The Raiders brought back Gruden for a mere 10 years, $100 million, and things are not going well.
NFL teams have been trying for years to lure Jon Gruden out of the Monday Night Football booth and back to the sidelines. The Oakland Raiders pulled it off, and all it took was an unprecedented 10-year, $100 million contract. Now, following a humiliating 34-3 loss to the 49ers and their third-string QB in Week 9, Gruden’s Raiders are 1-7, spiraling into oblivion.
Be careful what you wish for.
Gruden’s tenure so far has been a bumpy ride for Raiders fans. But one thing that’s become clear, is that he’s tearing down the existing team and rebuilding the one he wants. With FIVE first-round draft picks over the next two years, Gruden figures to have his young nucleus in place by the time the team permanently sets up shop in Las Vegas in 2020.
His tenure started with hahaha lots of jokes about bringing back a very 1990s brand of football. He backed that up in free agency. Productive players like receiver Michael Crabtree and cornerback Travis Carries were sent packing. Aging players like Jordy Nelson and Derrick Johnson were brought in to beef up the roster.
The Khalil Mack trade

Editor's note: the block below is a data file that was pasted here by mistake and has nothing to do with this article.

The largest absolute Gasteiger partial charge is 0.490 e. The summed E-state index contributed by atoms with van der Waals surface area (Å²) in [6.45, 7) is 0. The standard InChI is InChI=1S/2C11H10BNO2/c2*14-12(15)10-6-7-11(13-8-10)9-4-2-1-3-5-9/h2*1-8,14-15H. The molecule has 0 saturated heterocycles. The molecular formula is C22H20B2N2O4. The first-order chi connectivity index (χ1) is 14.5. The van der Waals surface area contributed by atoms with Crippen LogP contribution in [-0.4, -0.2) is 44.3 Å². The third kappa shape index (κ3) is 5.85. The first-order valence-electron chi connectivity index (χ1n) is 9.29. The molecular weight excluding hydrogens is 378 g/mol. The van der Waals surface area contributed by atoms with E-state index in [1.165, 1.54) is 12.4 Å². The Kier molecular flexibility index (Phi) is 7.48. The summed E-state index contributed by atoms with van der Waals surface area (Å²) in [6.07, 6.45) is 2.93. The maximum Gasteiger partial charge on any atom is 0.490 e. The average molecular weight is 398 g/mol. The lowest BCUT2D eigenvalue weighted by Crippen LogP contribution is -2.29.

Gruden’s coup de grâce of roster rebuilding came right before the season started, when he traded all-world pass rusher Khalil Mack to the Chicago Bears for a pair of a first-round picks. That left Bruce Irvin as the lone pass rushing threat, and even Gruden himself has remarked just how badly the Raiders need to sack quarterbacks AND how hard it is to find good pass rushers.
Of all the moves, this one might be the hardest to swallow. Versatile pass rushers in the prime of their careers don’t come around very often. Even with the kind of contract extension Mack was looking for, it probably would have ended up being a bargain in a year’s time.
Just over a week from the NFL’s Oct. 30 trade deadline, the Raiders made another move. This time they sent fourth-year wide receiver Amari Cooper to the Dallas Cowboys for ANOTHER first round pick.
Cooper’s had his struggles in the last two year’s with the Raiders. Sometimes it felt like he dropped more passes than he caught. And while it’s a short-term hit for the Raiders skill positions, getting a first-round pick for Cooper was better than most experts expected.
And he might not be done.
It’s Gruden’s team
It’s clear Gruden has cemented a commanding role on personnel matters. To the surprise of nobody, the team fired general manager Reggie McKenzie on December 10. Helping Gruden fill in on personnel matters is a personnel Svengali who’s famous for making bad takes on Twitter.
None of it matters, not the bad roster moves, questionable coaching decisions, or any of it … not yet, anyway. The Raiders are building a team for 2020, one that, ideally, can hit the ground running when they get to Las Vegas soon. And Gruden is Gruden, a brand name like that with a contract the size of a small state’s GDP gets a grace period.